Page 23 - MFM March 2016
P. 23

Montana Freemason  March 2016                           Volume 92 Number 2

odes #2 and #3, and #4 (the fourth one is listed in     of the era were apt to do. The turn of the century
Mystic Chord as an Opening or Closing Ode).             saw a dramatic and swift decline in the practice, and
                                                        it is telling that one of the last known usages of one

                                                        of our Masonic Odes was in 1910, when this sort of
                                                        group singing was falling out of fashion.

The last Opening Ode is a bit different. The ode we     Reading the words to our Opening Odes, it is
print as #5 is an Entered Apprentice’s “Opening”        possible to see a similarity between each of these,
Ode. It has been printed and reprinted since at least   and church hymns; that is because they are, in fact,
the 1850s, (for instance, by Robert Macoy in his        derived from Hymnals used in churches. It may
“The Masonic Vocal Manual” of 1859, who sets it to      also explain why they were less popular over time,
the dune of “Dundee”) through the 1860’s (Vol VIII,     as non-religious music became widely available
No. 23 of the “National Freemason” newspaper,           (think of the explosion in music and the technology
the June 8, 1867 edition, p.357), 1870’s (Waldemar      to record and broadcast music in the first decades
Malmene’s “The Freemason’s Hymnal” of 1871,             after 1900), and as Masons endeavored to be less
who sets it to the tune of “Dundee” OR “Peterboro”),    confused by outsiders for participating in a religious
etc.                                                    organization, rather than a fraternity with moral
It was played as late as 1910 to open the Grand
Lodge of New Jersey’s annual communication,                                                After 100 years of our
where it was set to the tune of “Arlington.”                                               Monitor’s history, the
                                                                                           Opening Odes were
Music was, formerly, a staple of public life, where                                        returned. The histories
people gathered in taverns, and sang popular songs,                                        behind the hymns
set to tunes that all were generally familiar with –                                       that were adapted
several of our own popular American songs of the                                           to Masonic use are
Revolutionary Era are simply new words over old                                            interesting. One of our
English tunes. Taverns, or “pubs” as the English                                           Closing Odes (there
call them (the word deriving from roots for public,                                        are Closing Odes!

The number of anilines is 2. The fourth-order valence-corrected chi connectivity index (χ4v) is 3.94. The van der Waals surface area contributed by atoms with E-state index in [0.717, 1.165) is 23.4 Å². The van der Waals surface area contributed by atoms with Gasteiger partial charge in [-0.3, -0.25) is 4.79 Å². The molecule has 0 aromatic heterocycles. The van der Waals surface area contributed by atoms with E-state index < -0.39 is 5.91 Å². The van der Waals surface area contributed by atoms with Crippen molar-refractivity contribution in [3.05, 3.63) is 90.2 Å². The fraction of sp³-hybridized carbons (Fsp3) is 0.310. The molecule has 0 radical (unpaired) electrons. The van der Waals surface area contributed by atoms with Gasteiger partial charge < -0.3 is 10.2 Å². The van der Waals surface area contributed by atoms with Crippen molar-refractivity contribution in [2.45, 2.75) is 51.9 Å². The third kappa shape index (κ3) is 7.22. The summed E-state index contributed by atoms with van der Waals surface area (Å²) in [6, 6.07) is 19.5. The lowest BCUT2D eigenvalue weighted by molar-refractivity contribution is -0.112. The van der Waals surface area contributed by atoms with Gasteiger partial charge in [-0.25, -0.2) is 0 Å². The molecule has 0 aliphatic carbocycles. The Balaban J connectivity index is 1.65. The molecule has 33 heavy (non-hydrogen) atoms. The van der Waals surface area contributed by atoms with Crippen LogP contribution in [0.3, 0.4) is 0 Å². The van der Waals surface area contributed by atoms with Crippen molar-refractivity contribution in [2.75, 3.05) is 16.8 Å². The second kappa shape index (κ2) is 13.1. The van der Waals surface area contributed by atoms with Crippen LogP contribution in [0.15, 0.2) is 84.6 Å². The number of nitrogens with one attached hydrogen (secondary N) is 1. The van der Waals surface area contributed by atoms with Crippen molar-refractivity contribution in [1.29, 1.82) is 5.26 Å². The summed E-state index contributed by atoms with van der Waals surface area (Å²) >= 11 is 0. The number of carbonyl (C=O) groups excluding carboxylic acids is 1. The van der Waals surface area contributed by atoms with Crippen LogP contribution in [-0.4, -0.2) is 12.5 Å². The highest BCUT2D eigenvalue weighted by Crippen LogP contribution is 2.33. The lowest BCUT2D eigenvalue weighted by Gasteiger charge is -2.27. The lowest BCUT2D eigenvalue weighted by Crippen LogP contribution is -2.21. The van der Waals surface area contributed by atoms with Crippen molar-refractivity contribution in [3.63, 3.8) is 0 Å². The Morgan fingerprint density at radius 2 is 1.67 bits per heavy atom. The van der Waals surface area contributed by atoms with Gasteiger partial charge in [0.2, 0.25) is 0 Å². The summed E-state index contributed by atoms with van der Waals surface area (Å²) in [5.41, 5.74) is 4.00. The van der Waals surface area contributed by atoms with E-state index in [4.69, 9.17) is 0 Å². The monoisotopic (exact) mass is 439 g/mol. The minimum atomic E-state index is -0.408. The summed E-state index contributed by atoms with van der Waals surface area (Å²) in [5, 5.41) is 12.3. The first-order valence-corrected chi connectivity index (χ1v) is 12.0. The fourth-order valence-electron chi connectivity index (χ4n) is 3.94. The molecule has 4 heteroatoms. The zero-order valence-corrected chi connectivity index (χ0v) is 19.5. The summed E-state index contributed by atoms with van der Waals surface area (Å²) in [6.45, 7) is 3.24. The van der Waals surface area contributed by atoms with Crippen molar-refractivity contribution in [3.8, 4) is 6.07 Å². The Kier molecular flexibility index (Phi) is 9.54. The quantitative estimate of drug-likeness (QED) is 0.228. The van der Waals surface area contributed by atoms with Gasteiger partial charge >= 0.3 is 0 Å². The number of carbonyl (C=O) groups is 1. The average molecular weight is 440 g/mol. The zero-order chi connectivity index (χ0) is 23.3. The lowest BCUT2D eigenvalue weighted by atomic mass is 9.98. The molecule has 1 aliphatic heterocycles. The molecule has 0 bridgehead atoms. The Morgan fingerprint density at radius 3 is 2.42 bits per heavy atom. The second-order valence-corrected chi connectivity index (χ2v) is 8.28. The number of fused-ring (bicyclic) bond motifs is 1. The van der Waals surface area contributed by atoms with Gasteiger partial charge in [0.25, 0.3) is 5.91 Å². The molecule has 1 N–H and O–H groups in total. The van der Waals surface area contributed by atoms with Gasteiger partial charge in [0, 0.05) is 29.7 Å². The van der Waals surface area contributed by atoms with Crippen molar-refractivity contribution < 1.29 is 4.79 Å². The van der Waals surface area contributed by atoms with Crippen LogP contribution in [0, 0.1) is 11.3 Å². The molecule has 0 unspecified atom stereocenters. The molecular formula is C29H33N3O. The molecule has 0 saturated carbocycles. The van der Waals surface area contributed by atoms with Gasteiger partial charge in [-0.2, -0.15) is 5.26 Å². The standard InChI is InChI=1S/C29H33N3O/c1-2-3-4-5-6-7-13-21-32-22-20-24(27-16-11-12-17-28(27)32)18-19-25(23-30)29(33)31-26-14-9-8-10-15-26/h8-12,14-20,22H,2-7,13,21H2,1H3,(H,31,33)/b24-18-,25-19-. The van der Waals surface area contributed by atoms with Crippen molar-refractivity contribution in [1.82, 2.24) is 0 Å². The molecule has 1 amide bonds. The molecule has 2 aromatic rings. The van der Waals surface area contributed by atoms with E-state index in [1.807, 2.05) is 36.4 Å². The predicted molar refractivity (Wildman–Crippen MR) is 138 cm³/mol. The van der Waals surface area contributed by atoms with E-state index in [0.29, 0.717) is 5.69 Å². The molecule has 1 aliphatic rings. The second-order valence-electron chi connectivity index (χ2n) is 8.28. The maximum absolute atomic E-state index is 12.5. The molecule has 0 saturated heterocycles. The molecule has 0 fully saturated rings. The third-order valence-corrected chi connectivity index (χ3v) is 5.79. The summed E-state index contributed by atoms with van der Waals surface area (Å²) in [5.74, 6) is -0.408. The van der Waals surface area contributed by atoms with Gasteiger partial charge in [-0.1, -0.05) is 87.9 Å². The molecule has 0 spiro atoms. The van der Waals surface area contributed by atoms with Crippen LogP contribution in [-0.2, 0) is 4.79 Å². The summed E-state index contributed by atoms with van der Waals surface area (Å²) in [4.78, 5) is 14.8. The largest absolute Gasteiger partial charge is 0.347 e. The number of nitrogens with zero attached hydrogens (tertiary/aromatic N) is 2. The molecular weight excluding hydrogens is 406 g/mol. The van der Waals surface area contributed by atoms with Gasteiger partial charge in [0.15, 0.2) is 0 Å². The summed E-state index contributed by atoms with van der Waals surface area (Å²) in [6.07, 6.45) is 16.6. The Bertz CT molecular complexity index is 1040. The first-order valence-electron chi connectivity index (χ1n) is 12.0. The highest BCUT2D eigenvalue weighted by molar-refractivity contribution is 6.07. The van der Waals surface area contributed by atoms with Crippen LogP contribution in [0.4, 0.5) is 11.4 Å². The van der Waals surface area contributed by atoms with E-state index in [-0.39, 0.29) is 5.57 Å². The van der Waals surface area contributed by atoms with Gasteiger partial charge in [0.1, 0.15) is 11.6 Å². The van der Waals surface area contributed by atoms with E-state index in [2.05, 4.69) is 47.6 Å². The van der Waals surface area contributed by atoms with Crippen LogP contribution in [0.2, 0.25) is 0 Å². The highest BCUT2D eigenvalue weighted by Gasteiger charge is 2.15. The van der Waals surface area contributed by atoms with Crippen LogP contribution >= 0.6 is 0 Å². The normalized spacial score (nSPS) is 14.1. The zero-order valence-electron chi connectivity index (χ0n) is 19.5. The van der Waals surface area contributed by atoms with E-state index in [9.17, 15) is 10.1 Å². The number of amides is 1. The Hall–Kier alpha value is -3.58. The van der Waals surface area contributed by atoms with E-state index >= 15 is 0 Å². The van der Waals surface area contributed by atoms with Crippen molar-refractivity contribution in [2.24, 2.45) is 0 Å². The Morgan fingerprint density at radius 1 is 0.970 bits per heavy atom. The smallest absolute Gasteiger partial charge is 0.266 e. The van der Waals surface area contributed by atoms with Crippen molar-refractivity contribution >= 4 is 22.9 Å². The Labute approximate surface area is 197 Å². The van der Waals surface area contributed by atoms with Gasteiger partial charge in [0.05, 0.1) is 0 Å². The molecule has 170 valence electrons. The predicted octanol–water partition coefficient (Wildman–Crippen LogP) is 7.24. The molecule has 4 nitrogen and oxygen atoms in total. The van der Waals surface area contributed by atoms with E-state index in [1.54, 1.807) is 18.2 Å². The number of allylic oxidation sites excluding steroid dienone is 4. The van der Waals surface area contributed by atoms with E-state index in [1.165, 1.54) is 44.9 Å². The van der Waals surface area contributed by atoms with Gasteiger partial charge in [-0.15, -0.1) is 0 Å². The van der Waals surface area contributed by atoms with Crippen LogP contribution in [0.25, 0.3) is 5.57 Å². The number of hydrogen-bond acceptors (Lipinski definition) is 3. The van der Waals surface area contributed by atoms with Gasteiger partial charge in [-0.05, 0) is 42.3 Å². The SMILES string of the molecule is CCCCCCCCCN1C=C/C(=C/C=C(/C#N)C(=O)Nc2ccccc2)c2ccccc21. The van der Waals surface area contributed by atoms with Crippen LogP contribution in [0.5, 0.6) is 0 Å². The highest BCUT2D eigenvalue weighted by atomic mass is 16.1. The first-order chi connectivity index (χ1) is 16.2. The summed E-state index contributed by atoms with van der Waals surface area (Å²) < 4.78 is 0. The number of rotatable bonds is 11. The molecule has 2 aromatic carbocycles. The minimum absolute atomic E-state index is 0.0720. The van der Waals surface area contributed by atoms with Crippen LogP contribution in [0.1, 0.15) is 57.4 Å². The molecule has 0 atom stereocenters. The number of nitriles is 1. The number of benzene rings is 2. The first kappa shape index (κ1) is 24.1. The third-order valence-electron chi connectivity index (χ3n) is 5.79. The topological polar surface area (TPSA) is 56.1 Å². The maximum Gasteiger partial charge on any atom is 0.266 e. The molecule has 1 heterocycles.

and publicans, those who catered to the public)                                            – through oversight
were early meeting places for Freemasons, not, as                                          they were accidentally
our current Masonic would-be writers inform us,                                            omitted in the newly
because of their atmosphere, but because they were                                         combined Monitor and
exactly that: public buildings, available for use. And                                     Mnemonics of 2014,
singing was a group activity in these public spaces.                                       the ritual with the red
                                                        cover) was a hymn written by Sarah Flower Adams,
Montana’s Masonic history, from the Civil War           in 1841, called “Part in peace! Is day before us?” – a
Era 1860’s, through the 1890’s, kept the spirit of      fitting subject for Closing a Lodge. The Adams hymn
community singing at gatherings, as Masonic Lodges      appears in several Unitarian Hymn collections.

                                                        In many ways, music was a part of life for the
                                                        Masons in Montana for 50 years. And then, for 100
                                                        years, it wasn’t. There are other instances where
                                                        music was used in Montana Masonry – hymns used
                                                        for old Funeral Services – or is still, such as in our
                                                        second degree “Staircase Lecture,” and memorably
                                                        in the third degree’s “Funeral Dirge,” but, even in
                                                        these instances, it is becoming obsolete.

                                                                                                                           Page 23
   18   19   20   21   22   23   24   25   26   27   28